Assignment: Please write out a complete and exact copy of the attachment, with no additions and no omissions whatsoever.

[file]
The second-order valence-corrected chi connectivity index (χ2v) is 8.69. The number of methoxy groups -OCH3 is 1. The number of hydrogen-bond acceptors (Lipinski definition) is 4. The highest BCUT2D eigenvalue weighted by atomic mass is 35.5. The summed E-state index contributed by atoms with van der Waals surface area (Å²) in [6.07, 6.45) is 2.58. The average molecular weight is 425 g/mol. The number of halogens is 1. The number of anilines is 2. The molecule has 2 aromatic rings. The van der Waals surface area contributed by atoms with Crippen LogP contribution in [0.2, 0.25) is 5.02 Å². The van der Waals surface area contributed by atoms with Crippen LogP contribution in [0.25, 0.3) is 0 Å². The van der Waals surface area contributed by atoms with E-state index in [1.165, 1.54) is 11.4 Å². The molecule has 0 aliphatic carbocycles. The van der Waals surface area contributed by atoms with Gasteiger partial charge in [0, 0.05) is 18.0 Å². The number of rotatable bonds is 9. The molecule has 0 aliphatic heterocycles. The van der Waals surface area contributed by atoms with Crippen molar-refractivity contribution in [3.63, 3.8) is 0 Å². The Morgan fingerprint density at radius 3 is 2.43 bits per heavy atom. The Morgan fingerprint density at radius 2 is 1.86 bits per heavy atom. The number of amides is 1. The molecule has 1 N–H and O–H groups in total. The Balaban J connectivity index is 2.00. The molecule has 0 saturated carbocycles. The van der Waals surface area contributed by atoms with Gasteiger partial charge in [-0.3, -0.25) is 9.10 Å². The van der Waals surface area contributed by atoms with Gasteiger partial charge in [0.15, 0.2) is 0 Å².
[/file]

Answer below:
The second-order valence-corrected chi connectivity index (χ2v) is 8.69. The number of methoxy groups -OCH3 is 1. The number of hydrogen-bond acceptors (Lipinski definition) is 4. The highest BCUT2D eigenvalue weighted by atomic mass is 35.5. The summed E-state index contributed by atoms with van der Waals surface area (Å²) in [6.07, 6.45) is 2.58. The average molecular weight is 425 g/mol. The number of halogens is 1. The number of anilines is 2. The molecule has 2 aromatic rings. The van der Waals surface area contributed by atoms with Crippen LogP contribution in [0.2, 0.25) is 5.02 Å². The van der Waals surface area contributed by atoms with Crippen LogP contribution in [0.25, 0.3) is 0 Å². The van der Waals surface area contributed by atoms with E-state index in [1.165, 1.54) is 11.4 Å². The molecule has 0 aliphatic carbocycles. The van der Waals surface area contributed by atoms with Gasteiger partial charge in [0, 0.05) is 18.0 Å². The number of rotatable bonds is 9. The molecule has 0 aliphatic heterocycles. The van der Waals surface area contributed by atoms with Crippen molar-refractivity contribution in [3.63, 3.8) is 0 Å². The Morgan fingerprint density at radius 3 is 2.43 bits per heavy atom. The Morgan fingerprint density at radius 2 is 1.86 bits per heavy atom. The number of amides is 1. The molecule has 1 N–H and O–H groups in total. The Balaban J connectivity index is 2.00. The molecule has 0 saturated carbocycles. The van der Waals surface area contributed by atoms with Gasteiger partial charge in [-0.3, -0.25) is 9.10 Å². The van der Waals surface area contributed by atoms with Gasteiger partial charge in [0.15, 0.2) is 0 Å².